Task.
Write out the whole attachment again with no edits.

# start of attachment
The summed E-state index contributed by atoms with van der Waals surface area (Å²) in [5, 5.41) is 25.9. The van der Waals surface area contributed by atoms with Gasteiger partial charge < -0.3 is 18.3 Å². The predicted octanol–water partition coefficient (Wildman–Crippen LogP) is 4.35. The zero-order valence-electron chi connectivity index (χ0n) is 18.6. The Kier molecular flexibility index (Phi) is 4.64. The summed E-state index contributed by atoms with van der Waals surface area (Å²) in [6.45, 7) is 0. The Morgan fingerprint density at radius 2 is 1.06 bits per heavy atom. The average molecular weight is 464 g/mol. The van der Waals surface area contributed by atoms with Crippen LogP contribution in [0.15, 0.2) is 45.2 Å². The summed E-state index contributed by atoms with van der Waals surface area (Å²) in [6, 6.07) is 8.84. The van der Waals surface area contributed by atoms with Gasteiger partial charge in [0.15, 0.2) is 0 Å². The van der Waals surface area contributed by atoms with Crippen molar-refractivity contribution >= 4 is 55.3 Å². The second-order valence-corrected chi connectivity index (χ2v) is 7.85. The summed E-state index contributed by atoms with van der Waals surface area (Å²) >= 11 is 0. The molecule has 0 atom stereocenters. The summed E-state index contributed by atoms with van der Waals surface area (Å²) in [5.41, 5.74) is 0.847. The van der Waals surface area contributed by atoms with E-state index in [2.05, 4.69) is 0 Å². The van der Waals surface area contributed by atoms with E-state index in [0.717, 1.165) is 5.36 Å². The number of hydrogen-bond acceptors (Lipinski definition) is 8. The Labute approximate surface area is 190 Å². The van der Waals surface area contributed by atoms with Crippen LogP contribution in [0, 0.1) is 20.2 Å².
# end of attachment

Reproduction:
The summed E-state index contributed by atoms with van der Waals surface area (Å²) in [5, 5.41) is 25.9. The van der Waals surface area contributed by atoms with Gasteiger partial charge < -0.3 is 18.3 Å². The predicted octanol–water partition coefficient (Wildman–Crippen LogP) is 4.35. The zero-order valence-electron chi connectivity index (χ0n) is 18.6. The Kier molecular flexibility index (Phi) is 4.64. The summed E-state index contributed by atoms with van der Waals surface area (Å²) in [6.45, 7) is 0. The Morgan fingerprint density at radius 2 is 1.06 bits per heavy atom. The average molecular weight is 464 g/mol. The van der Waals surface area contributed by atoms with Crippen LogP contribution in [0.15, 0.2) is 45.2 Å². The summed E-state index contributed by atoms with van der Waals surface area (Å²) in [6, 6.07) is 8.84. The van der Waals surface area contributed by atoms with Gasteiger partial charge in [0.15, 0.2) is 0 Å². The van der Waals surface area contributed by atoms with Crippen molar-refractivity contribution >= 4 is 55.3 Å². The second-order valence-corrected chi connectivity index (χ2v) is 7.85. The summed E-state index contributed by atoms with van der Waals surface area (Å²) >= 11 is 0. The molecule has 0 atom stereocenters. The summed E-state index contributed by atoms with van der Waals surface area (Å²) in [5.41, 5.74) is 0.847. The van der Waals surface area contributed by atoms with E-state index in [2.05, 4.69) is 0 Å². The van der Waals surface area contributed by atoms with E-state index in [0.717, 1.165) is 5.36 Å². The number of hydrogen-bond acceptors (Lipinski definition) is 8. The Labute approximate surface area is 190 Å². The van der Waals surface area contributed by atoms with Crippen LogP contribution in [0, 0.1) is 20.2 Å².